If you are a queer activist, the loved one of a prisoner at risk, or an attorney involved or interested in litigating the AZ DOC over any of these issues, please contact me. Some of us are beginning to organize a strategic response.  My name is Peggy Plews - reach me at 480-580-6807 /

The post below comes from Autostraddle: "an intelligent, hilarious & provocative voice and a progressively feminist online community for a new generation of kickass lesbian, bisexual & otherwise inclined ladies (and their friends)."


Real-Life Sophia Bursets: Transgender Women Face a Nightmare in Men's Prisons

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The clear breakout star of Netflix's new series Orange is the New Black is actress Laverne Cox who plays Sophia Burset, a transgender woman serving time along with all the other prisoners in the fictional Litchfield Correctional Facility in New York. At one point, Sophia is denied her hormone therapy, highlighting the problem that trans* women in general, and especially in prison, of have in getting proper medical care. Sophia is the rare example of a trans woman in prison who actually gets to be incarcerated with other women. The horrifying reality of the situation is that trans* people are almost always put in prison with inmates that match their gender assigned at birth. This not only leads to lack of proper medical care, but also mental anguish, increased rates of harassment and violence and shockingly high rates of sexual abuse. For trans* women who are locked up, getting access to medical care and safety from the guards and inmates is a serious problem. But the problem starts when they are put in prisons designed for men.

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Perhaps the most high profile recent case of a trans* woman being sent to prison is CeCe McDonald. In June of 2011, McDonald, an African American woman, and a group of friends were walking past a bar when a group of white men started hurling racist, homophobic and transphobic insults at them. A fight broke out and McDonald had a glass broken in her face and needed 11 stitches. She and her friends tried to get away, but were followed and the main attacker, Dean Schmitz, was fatally stabbed with a pair of scissors. Despite Schmitz' history of violent crime and affiliation with white supremacist groups, McDonald was charged with second-degree murder but pleaded down to manslaughter. She was sentenced to 41 months in the men's prison in St. Cloud, Minnesota. As soon as she was arrested, McDonald had little hope of being placed in the correct prison. According to Katie Burgess, the executive director of the Trans Youth Support Network, "there's really no history of transgender people being placed according to their gender identity."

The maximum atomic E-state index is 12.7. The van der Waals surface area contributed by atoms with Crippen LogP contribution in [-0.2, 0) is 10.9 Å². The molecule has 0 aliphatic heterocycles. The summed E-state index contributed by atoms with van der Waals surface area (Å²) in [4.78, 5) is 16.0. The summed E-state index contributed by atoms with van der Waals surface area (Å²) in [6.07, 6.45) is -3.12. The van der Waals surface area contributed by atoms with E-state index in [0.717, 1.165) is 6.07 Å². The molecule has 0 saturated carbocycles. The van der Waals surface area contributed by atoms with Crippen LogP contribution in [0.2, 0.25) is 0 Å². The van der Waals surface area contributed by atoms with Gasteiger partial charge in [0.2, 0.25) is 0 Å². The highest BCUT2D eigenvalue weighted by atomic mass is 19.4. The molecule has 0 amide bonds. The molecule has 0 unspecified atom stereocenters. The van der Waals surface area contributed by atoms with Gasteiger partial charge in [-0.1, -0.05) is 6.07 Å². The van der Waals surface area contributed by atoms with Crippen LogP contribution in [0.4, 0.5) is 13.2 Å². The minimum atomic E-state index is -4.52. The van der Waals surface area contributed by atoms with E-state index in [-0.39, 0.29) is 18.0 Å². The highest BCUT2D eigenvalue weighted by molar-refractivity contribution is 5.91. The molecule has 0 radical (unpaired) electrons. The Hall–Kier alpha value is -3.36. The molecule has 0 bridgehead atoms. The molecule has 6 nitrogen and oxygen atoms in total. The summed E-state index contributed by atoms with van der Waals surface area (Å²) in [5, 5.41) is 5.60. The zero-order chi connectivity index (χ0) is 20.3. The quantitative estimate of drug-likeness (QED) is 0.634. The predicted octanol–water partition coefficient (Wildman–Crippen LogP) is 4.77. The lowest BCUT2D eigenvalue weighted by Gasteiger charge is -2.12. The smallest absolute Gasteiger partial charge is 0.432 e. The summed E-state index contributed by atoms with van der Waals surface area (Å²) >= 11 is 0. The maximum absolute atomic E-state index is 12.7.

The National Center for Lesbian Rights says that transgender prisoners who have not undergone gender confirmation surgery are placed according to their assigned gender at birth. This means that all trans* women who do not want bottom surgery or are unable to obtain it are forced to live in men's prisons.  Given the fact that it is extremely difficult for many transgender people, and especially transgender women of color, to get steady jobs and housing, getting gender confirmation surgery is something that often remains out of reach. And it is trans* women of color who are most often targeted by police. The National Center for Transgender Equality shows that 21% of transgender women and nearly half of all black trans* have been incarcerated at least once in their lives. This is compared to 2.7% of the overall population. The surgery requirement leaves trans* prisoners, and especially trans* women, incredibly vulnerable to sexual harassment and assault.